Dollar higher after China announces reforms and Bernanke flags continued easy monetary policy

November 19, 2013

Beijing-China (Nov 20)  Yuan reforms still in early stages --- Analysts said while China was signalling less frequent intervention in the foreign exchange market, any major reforms of its approach to the yuan were still in the early stages.

"Everyone's assumption is that reforms will take place, but to put it pretty simply, today we are none the wiser than we were yesterday on terms of any timing. This is a long-term process that's likely to continue," Commonwealth Bank currency strategist Peter Dragicevich said of People's Bank of China governor Zhou Xiaochuan's comments.

"We had expected the Chinese to widen their daily trading band at some point. We thought it could happen possibly this year. But in terms of moving down that track we're still a long way away from all the reforms that are taking place."

Mr Breen said the Australian dollar could face more upside bias in the near-term as expectations increase that the Reserve Bank may have reached the end of its current easing cycle amid a boom in the housing market.

"I think the RBA are done for now. I think with them acknowledging house prices in the minutes [released yesterday], ... as much as they would love to have the Aussie down, I don't think they can really control what's going on there," Mr Breen said.

He added that the new 20-year government bond issue [LINK: /business/australian-office-of-financial-management-issues-20year-bond-20131119-2xtda.html], which raised $5.9 billion from investors, also pushed the local currency higher.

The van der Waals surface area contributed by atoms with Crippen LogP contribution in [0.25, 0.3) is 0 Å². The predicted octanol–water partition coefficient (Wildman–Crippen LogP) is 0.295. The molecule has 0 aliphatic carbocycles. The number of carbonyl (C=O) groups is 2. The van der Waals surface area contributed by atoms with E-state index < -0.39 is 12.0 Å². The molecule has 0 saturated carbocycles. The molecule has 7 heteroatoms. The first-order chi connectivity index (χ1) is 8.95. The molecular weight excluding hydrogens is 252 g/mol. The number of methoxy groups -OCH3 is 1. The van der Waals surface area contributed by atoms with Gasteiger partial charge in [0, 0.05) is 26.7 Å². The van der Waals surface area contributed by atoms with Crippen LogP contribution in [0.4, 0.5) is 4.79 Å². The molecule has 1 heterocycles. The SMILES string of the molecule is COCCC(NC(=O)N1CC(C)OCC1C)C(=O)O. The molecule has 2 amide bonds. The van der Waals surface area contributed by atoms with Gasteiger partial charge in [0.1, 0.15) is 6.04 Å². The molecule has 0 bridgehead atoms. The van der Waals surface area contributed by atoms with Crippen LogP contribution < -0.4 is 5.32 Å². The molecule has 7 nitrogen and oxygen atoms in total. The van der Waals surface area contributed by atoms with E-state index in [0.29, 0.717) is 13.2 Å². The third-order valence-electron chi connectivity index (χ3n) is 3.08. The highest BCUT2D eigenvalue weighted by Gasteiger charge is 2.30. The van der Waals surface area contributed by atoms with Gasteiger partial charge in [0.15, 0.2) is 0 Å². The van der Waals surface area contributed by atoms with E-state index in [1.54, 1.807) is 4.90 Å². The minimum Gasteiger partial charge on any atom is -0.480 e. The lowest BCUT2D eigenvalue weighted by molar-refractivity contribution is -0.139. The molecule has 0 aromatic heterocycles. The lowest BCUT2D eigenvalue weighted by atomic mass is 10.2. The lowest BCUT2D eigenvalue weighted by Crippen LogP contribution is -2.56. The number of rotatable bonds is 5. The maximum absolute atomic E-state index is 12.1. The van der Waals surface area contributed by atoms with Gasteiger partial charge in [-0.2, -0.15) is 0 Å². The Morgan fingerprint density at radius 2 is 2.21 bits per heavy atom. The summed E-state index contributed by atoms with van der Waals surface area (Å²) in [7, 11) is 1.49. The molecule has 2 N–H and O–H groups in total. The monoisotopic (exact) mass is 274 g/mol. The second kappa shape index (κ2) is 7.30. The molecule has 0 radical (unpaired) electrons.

"It's the final bond issue for the year (of this Treasury bond) until April. So there would be probably be a fair few investors out there looking for that reasonably-nice chunky yield on triple-A-rated debt," Mr Breen said.

Lower US rates for lower

A delay in the raising of US interest rates could see the Australian dollar remain at elevated levels for a longer period of time, which could continue the headache for the Reserve Bank, NAB currency strategist Emma Lawson said.

Ms Lawson said the extraordinary monetary policy actions taken by some countries following the financial crisis, such as the use of quantitative easing, has meant all central banks have had to readjust their own policies.

RBA's assistant governor for financial markets, Guy Debelle, said earlier this month that the Fed's quantitative easing measures may have created problems for smaller economies.

Mr Bernanke said in his speech today that rates were "likely to remain near zero for a considerable time" after the end of the central bank's $US85-billion-a-month ($90.3-billion-a-month) bond-buying program.

He added that a "more robust recovery" of the US economy was the "surest path to a more normal approach to monetary policy".

"The FOMC remains committed to maintaining highly accommodative policies for as long as they are needed," Mr Bernanke said.

But he said that the quantitative easing program would be scaled back eventually.

"The FOMC still expects that labour market conditions will continue to improve and that inflation will move toward the 2 per cent objective over the medium term. If these views are supported by incoming information, the FOMC will likely begin to moderate the pace of purchases," Mr Bernanke said.

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